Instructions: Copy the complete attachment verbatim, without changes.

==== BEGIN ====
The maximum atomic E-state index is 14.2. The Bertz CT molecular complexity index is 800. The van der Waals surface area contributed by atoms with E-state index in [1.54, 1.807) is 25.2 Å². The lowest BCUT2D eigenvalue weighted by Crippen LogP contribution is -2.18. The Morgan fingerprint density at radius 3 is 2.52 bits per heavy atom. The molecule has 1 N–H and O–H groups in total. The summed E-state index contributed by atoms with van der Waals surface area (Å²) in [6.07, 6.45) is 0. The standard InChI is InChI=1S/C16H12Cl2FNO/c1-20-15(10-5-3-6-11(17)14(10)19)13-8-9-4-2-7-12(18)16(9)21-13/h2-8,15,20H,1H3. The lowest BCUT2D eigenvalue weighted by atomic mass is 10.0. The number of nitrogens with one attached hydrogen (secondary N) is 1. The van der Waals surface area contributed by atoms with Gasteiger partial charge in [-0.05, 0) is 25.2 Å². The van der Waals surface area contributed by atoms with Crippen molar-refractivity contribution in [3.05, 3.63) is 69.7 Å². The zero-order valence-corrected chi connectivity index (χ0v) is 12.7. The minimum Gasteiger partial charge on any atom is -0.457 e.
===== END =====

The maximum atomic E-state index is 14.2. The Bertz CT molecular complexity index is 800. The van der Waals surface area contributed by atoms with E-state index in [1.54, 1.807) is 25.2 Å². The lowest BCUT2D eigenvalue weighted by Crippen LogP contribution is -2.18. The Morgan fingerprint density at radius 3 is 2.52 bits per heavy atom. The molecule has 1 N–H and O–H groups in total. The summed E-state index contributed by atoms with van der Waals surface area (Å²) in [6.07, 6.45) is 0. The standard InChI is InChI=1S/C16H12Cl2FNO/c1-20-15(10-5-3-6-11(17)14(10)19)13-8-9-4-2-7-12(18)16(9)21-13/h2-8,15,20H,1H3. The lowest BCUT2D eigenvalue weighted by atomic mass is 10.0. The number of nitrogens with one attached hydrogen (secondary N) is 1. The van der Waals surface area contributed by atoms with Gasteiger partial charge in [-0.05, 0) is 25.2 Å². The van der Waals surface area contributed by atoms with Crippen molar-refractivity contribution in [3.05, 3.63) is 69.7 Å². The zero-order valence-corrected chi connectivity index (χ0v) is 12.7. The minimum Gasteiger partial charge on any atom is -0.457 e.